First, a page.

The story earlier this week that the Ann Arbor News would be ceasing publication caught many by surprise. Michigan Radio’s Jack Lessenberry (who also wrote an essay on newspapers last week) writes that he was shocked by the announcement:
Not downsizing, not going to Internet-only publication. Closing, as in, going out of business. This is a newspaper that has been publishing continually under one name or another since 1835.
That’s before Michigan was a state. That was before the University of Michigan moved to Ann Arbor. The paper brought the outside world, from the Mexican War to the moon landings, into Ann Arbor for more than 150 years before there was a World Wide Web.
Yet in the end, the web killed the newspaper. Killed it, in large part, because classified advertising migrated to the internet.
The newspaper, like other newspapers all over the nation, speeded its death by putting its content on the web for free. To young readers, paying for a newspaper is as alien a concept as paying to see the clouds in the sky.
It’s not just Ann Arbor, as the New York Times reports – 4 Michigan markets will lose their daily paper. The Center for Michigan details in their look at Michigan’s amazing disappearing newspapers. Their eye-opening report includes information on Booth newspapers requesting some employees take 50% pay cuts and their thoughts on the matter. They also linked to Ann Arbor News columnist Jo Mathis, who wrote the column she never wanted to write this week as she watched TV news crews film her building. She writes:
Most people don’t realize how much of the news you see online or on TV or hear on the radio started with a newspaper reporter. But we’ve seen it time after time. We hear the words we’ve written recited on local radio. Not long ago The Detroit News reported about the crazy low cost of housing in Detroit. The next day, the “CBS Evening News” reported the same thing. Coincidence? Doubtful.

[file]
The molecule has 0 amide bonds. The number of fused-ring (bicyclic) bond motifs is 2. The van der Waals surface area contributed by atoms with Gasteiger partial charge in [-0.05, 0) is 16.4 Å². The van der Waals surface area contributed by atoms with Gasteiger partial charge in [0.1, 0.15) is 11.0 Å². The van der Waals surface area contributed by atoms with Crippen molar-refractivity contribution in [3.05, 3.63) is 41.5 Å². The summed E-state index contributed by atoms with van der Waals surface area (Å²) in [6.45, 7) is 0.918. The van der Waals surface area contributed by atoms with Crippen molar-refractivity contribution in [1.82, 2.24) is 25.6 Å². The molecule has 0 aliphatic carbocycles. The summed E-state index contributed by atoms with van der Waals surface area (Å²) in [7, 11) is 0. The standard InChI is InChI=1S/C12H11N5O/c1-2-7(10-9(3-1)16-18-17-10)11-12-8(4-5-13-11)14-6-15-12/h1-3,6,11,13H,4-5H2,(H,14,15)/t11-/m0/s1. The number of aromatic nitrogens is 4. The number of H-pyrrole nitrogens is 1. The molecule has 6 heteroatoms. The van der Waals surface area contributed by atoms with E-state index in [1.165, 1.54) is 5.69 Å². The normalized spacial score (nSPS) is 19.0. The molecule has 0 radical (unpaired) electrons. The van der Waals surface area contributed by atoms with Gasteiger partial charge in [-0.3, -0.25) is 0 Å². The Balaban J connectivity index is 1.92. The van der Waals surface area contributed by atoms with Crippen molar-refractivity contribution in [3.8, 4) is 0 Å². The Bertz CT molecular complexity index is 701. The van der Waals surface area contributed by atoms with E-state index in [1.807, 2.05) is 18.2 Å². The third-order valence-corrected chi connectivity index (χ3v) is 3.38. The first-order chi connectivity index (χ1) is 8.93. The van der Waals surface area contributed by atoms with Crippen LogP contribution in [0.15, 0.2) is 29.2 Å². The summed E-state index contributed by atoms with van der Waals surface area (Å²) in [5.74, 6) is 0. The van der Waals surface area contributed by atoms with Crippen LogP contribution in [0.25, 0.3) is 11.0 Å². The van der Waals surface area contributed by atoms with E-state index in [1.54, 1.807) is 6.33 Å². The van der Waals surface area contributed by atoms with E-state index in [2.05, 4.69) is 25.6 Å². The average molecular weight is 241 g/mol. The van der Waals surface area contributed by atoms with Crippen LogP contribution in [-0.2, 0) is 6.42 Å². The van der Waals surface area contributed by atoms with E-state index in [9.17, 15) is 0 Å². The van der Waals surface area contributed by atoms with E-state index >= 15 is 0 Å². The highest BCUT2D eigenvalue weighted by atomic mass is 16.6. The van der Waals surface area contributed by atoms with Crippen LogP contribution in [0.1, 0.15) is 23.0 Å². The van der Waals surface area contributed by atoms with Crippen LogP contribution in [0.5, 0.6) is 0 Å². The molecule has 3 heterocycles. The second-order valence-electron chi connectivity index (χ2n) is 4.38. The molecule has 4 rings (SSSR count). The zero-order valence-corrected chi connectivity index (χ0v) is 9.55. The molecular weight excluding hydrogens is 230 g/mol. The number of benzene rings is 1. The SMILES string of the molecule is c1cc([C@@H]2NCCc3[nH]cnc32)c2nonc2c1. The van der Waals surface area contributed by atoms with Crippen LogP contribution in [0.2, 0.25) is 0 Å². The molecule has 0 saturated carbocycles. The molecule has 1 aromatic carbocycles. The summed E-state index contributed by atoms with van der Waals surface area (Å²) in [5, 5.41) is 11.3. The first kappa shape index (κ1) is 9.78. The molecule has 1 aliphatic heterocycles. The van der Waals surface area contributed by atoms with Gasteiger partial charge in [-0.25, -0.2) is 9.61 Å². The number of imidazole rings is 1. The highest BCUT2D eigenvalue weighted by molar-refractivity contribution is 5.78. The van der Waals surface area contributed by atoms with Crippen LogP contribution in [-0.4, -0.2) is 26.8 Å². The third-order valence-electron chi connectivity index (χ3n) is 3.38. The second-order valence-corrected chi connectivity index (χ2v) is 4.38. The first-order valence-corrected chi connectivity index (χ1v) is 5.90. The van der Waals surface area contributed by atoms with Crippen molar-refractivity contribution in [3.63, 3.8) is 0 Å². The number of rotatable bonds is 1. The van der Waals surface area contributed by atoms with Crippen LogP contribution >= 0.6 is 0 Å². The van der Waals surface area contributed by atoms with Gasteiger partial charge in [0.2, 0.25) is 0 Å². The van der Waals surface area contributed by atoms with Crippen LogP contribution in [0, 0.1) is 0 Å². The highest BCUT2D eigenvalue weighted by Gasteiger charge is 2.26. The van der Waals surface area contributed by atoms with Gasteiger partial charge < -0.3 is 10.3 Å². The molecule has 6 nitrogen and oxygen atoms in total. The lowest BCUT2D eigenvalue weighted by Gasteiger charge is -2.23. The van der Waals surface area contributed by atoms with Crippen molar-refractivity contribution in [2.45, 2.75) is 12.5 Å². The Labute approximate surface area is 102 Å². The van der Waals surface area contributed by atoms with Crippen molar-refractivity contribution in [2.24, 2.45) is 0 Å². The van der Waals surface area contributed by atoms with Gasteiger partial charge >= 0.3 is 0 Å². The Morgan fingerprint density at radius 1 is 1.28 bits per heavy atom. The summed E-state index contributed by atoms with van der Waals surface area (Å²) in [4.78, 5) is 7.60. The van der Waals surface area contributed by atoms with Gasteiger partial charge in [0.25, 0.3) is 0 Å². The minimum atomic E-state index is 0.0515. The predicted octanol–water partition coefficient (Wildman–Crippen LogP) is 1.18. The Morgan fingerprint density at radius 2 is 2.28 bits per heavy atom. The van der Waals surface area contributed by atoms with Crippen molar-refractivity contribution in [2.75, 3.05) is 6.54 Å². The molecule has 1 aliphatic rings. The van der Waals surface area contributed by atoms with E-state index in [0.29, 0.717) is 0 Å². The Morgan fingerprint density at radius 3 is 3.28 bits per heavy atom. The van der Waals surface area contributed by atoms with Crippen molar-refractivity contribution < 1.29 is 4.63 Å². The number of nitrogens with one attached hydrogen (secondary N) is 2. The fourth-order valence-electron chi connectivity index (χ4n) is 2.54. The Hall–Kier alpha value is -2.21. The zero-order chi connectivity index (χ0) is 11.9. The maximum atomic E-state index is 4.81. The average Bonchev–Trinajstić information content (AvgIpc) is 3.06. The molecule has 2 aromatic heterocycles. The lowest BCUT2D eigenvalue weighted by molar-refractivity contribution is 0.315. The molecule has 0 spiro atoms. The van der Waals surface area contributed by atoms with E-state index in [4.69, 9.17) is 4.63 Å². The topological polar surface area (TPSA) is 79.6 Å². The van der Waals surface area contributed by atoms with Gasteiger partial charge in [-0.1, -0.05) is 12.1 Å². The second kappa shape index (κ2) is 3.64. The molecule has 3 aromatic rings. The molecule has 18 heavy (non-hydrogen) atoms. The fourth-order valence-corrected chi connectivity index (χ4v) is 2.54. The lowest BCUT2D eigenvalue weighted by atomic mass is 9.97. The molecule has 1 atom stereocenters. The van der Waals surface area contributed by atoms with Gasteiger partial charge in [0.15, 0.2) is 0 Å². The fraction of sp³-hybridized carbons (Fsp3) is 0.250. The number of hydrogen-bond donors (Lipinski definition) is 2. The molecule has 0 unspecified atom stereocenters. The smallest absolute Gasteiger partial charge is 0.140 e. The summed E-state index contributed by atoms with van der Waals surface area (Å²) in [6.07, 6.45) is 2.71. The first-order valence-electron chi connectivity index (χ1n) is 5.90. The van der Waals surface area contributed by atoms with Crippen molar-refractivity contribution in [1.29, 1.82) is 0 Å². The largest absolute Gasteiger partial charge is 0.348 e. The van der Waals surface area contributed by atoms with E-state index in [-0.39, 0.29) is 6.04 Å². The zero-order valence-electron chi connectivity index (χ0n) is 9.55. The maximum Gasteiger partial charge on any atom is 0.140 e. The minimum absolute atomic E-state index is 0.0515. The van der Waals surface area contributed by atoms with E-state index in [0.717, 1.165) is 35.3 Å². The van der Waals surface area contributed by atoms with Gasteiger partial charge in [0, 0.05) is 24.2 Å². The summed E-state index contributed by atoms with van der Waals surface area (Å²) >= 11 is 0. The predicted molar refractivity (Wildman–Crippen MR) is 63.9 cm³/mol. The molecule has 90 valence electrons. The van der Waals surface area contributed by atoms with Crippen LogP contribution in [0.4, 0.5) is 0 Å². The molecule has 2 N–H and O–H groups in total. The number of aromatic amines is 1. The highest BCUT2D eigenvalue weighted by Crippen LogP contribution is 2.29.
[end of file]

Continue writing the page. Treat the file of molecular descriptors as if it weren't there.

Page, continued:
And it’s also not just Michigan. Advertising Age’s Bob Garfield writes that the situation is downright apocalyptic. He doesn’t see it getting better anytime soon, either. The problem, he says, is that:
The (New York) Times and 99% of its brethren opted to give away all content in exchange for audience, neglecting to understand two structural facts of online life: 1) Nobody clicks on ads, because why would they? 2) The virtually infinite supply of online ad inventory will always depress the price even the best publisher can fetch. Always. Immutably. Forever. Mass media thrived on the economics of scarcity. The internet represents an economy of unending abundance.
As Philadelphia Inquirer and Daily News boss Brian Tierney told me at the end of January, “Clearly a free internet model online — if you build it, they will come — I don’t think is working for media like ours. … I think we’re going to have to start to find a way to charge for it and not just rely on advertising.”
Garfield tours all media in this very thorough article and concludes that “We have the audience. All we need is a business model.”
In a recent feature, Interlochen Public Radio’s Linda Steffen recently had a talked with some folks in the industry about the future. She notes that although more and more we expect our news for free, journalists cost money. The program features Dave Paulson of the Knight Center for Environmental Journalism and Michael Casuscelli, publisher of the Traverse City Record-Eagle. It strikes an optimistic tone and is well worth a listen.
At the end of this rambling stroll through an industry that might be dead before it hits the ground, I’m leftfeeling a little bit miffed that the media that I’ve dedicated the last decade plus of my life to is somehow the new Love Boat or the Elephant Graveyard – the place where washed out media goes to die.
I’m also wondering if a lot of what we’re seeing is an industry that is way too big for the internet box it’s trying to pour itself into. And of course, what you think.